After Being Burnt by Friendship Oct14

After Being Burnt by Friendship...

You wouldn’t guess it by the title, but My Teen Romantic Comedy SNAFU, otherwise known as OreGairu, tackles the complex topic of genuine relationships versus shallow ones, and what it takes to connect people at a meaningful level. Hachiman Hikigaya is the class pariah (and one who wears that title as a badge of honour). A teacher forces him to join the school’s “service club,” where the members assist fellow students with their personal problems. The club is also comprised of Yukino, a beautiful genius with a biting tongue and, apparently, a frozen heart, and Yui, a bubblehead whose kindness for others is only matched by her anxiety. As the show moves forward and the service club takes on student requests, the three club members develop relationships with each other. But it’s frequently one step forward and two steps back as they become closer to one another before drawing away again. For Hikigaya, the pushing away is because he’s built a shield around himself, having developed the defense mechanism of criticizing the ideas of friendships and cliques while promoting a selfish, hedonistic existence. But as we see from his frequent asides, the real reason that Hikki doesn’t want friends is that he’s been burnt frequently in the past. His experience has been that taking chances to know others more intimately causes pain, and he’d rather do without. I totally feel Hikki. If I build a wall around myself and keep everyone at arm’s length, I will keep myself safe. During my college years, I began to drive myself to get to know others and be there for them in their times of need. I enjoyed it a lot at first, but as years passed, I found myself likewise scorched from those relationships. I learned...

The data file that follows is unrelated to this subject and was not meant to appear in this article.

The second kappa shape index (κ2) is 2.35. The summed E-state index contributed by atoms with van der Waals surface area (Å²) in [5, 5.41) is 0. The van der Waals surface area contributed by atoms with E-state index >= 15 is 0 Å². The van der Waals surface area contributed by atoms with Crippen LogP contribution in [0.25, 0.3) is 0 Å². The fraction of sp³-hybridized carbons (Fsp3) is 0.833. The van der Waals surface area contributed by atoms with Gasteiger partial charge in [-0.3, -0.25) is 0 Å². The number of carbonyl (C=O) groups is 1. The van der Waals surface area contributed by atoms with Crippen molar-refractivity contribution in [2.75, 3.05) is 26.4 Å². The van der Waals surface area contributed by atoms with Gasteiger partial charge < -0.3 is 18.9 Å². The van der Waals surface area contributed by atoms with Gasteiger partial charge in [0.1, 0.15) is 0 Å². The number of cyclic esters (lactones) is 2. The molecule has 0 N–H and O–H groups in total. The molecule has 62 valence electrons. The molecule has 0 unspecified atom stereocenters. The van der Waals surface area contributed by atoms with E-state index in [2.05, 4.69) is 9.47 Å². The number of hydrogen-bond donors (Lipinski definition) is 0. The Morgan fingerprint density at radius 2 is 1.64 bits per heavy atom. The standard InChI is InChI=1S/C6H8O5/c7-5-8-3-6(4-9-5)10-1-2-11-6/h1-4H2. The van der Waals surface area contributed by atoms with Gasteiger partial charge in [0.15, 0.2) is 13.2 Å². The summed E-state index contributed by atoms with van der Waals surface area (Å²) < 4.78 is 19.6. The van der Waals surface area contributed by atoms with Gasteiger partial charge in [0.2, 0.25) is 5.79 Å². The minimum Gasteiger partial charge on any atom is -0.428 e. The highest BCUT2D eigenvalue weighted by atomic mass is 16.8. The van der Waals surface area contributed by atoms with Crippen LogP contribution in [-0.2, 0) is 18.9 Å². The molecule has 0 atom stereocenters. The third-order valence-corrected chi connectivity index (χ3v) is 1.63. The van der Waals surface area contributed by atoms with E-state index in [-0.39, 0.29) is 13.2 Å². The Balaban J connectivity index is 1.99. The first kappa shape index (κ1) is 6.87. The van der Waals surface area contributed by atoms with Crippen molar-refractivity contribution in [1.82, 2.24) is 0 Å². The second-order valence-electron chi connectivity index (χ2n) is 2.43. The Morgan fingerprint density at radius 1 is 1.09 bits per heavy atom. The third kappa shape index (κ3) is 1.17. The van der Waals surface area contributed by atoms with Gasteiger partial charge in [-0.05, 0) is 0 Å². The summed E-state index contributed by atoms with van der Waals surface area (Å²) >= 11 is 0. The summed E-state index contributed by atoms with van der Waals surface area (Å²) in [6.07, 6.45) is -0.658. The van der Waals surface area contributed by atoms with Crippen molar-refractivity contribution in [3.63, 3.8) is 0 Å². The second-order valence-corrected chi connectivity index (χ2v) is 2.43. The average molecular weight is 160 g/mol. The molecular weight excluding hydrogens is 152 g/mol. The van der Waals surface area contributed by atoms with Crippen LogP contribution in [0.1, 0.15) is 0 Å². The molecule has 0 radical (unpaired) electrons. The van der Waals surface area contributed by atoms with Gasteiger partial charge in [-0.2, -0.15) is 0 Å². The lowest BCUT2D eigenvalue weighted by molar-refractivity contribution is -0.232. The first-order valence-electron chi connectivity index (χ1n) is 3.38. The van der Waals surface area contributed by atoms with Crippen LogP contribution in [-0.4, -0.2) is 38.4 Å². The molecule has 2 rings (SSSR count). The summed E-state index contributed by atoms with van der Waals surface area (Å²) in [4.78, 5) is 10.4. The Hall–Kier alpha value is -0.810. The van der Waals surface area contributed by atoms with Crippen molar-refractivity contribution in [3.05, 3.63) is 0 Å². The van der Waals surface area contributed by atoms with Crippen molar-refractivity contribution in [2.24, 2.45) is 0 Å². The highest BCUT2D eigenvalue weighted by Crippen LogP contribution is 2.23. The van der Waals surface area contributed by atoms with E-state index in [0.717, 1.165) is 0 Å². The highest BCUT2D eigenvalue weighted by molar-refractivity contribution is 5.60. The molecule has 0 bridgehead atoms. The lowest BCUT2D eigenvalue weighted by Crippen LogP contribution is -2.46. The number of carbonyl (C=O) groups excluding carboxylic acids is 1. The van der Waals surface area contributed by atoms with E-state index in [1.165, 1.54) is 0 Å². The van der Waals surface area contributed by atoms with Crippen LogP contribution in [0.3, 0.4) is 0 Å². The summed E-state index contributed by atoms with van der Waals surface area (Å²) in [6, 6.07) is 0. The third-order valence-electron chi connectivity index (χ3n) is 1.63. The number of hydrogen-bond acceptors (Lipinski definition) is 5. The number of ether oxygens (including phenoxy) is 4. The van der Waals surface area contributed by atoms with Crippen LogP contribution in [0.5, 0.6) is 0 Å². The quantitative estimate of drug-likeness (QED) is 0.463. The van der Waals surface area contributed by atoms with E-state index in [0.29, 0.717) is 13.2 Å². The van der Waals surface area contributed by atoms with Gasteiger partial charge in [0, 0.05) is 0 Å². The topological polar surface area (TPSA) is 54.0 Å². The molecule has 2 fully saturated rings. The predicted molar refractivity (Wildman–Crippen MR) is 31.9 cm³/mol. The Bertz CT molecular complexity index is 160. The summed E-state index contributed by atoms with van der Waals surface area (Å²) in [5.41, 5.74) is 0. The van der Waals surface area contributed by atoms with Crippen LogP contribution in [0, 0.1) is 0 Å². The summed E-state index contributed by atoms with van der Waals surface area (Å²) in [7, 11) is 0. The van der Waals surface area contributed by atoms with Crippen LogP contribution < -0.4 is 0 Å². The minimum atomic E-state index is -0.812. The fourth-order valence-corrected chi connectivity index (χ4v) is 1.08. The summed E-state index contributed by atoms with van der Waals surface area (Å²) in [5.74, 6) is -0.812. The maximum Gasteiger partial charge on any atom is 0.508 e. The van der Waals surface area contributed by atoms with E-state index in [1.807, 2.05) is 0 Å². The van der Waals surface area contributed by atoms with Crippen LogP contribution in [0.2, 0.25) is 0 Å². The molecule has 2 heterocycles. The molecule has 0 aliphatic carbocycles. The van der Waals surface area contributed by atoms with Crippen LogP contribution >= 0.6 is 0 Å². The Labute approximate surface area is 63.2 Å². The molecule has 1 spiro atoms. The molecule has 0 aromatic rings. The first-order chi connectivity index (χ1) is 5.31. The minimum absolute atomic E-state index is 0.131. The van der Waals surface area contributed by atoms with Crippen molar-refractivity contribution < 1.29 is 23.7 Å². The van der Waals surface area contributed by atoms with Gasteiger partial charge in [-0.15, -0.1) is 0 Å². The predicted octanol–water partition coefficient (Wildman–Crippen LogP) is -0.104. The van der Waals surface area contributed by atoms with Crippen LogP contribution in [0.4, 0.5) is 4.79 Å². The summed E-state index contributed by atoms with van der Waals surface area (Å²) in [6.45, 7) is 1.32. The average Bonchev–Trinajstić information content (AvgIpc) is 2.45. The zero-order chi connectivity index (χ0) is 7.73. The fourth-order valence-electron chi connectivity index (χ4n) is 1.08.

One-Punch Man and Knockout Obsession Sep05

One-Punch Man and Knockout Obsession...

In the anime world of One-Punch Man, superheroes are selected through standardized testing, supervillains tote socio-satirical names like Vaccine Man, and city-wide destruction is just part of the daily forecast. Saitama (age: 25; status: unemployed) is fed up with society’s standards. Tossing aside his blue-collar jacket, he suits up in banana-yellow spandex and decides to pursue his boyhood dream of becoming a super hero (not an uncommon career choice in the world of One-Punch Man). Saitama follows a mega-strengthening routine until his hair falls out. He bashes baddie after baddie until he can nail them in a single, anti-climactic punch. It’s all fun and games… until it isn’t. What begins as an act to spite society quickly becomes an obsessive spiral into isolation for Saitama. His appearance becomes so comically bland that even his shiny rubber boots and bald head fail to leave an impression. He lives alone in a cheap apartment he can hardly afford, watching B-movies and chasing bargains at his local supermarket. “I’ve become too strong,” he admits, with a blank expression that has inspired memes across the internet. “In exchange for power, maybe I’ve lost something that’s essential for a human being?” I risk becoming a mindless consumer whose passions will eventually separate me from others. It’s said that self-recognition means you aren’t too far gone, but I think that only counts if you actually act on the realization. As Saitama’s obsession with becoming the world’s strongest man grows, so too does his separation from others, despite his half-hearted efforts to connect with them. Surprisingly, despite his boredom, Saitama doesn’t turn full-time supervillain in an attempt to reach new heights of power and recognition. That seems to be the M.O. of all the villains in this anime: they consume their...